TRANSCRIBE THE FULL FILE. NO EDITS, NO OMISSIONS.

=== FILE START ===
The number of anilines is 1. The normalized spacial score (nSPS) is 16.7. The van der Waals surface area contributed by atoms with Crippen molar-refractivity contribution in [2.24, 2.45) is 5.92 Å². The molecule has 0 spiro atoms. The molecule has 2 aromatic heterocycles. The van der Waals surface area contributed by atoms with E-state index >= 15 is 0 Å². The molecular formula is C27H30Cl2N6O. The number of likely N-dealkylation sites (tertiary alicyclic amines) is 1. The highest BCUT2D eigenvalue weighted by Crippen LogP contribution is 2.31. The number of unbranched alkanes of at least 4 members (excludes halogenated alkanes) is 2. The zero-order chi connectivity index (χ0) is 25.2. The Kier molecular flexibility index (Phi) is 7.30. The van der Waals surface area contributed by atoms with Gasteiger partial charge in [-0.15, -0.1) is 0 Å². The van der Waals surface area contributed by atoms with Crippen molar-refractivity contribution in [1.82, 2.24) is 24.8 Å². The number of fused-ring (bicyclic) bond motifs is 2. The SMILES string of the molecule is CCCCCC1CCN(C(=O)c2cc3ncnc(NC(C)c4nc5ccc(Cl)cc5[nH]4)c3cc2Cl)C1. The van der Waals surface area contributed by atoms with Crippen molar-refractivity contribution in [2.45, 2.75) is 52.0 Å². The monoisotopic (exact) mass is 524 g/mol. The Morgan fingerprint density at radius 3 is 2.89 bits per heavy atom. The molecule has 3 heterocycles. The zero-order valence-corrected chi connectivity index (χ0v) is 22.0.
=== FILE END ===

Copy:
The number of anilines is 1. The normalized spacial score (nSPS) is 16.7. The van der Waals surface area contributed by atoms with Crippen molar-refractivity contribution in [2.24, 2.45) is 5.92 Å². The molecule has 0 spiro atoms. The molecule has 2 aromatic heterocycles. The van der Waals surface area contributed by atoms with E-state index >= 15 is 0 Å². The molecular formula is C27H30Cl2N6O. The number of likely N-dealkylation sites (tertiary alicyclic amines) is 1. The highest BCUT2D eigenvalue weighted by Crippen LogP contribution is 2.31. The number of unbranched alkanes of at least 4 members (excludes halogenated alkanes) is 2. The zero-order chi connectivity index (χ0) is 25.2. The Kier molecular flexibility index (Phi) is 7.30. The van der Waals surface area contributed by atoms with Gasteiger partial charge in [-0.15, -0.1) is 0 Å². The van der Waals surface area contributed by atoms with Crippen molar-refractivity contribution in [1.82, 2.24) is 24.8 Å². The number of fused-ring (bicyclic) bond motifs is 2. The SMILES string of the molecule is CCCCCC1CCN(C(=O)c2cc3ncnc(NC(C)c4nc5ccc(Cl)cc5[nH]4)c3cc2Cl)C1. The van der Waals surface area contributed by atoms with Crippen molar-refractivity contribution in [2.45, 2.75) is 52.0 Å². The monoisotopic (exact) mass is 524 g/mol. The Morgan fingerprint density at radius 3 is 2.89 bits per heavy atom. The molecule has 3 heterocycles. The zero-order valence-corrected chi connectivity index (χ0v) is 22.0.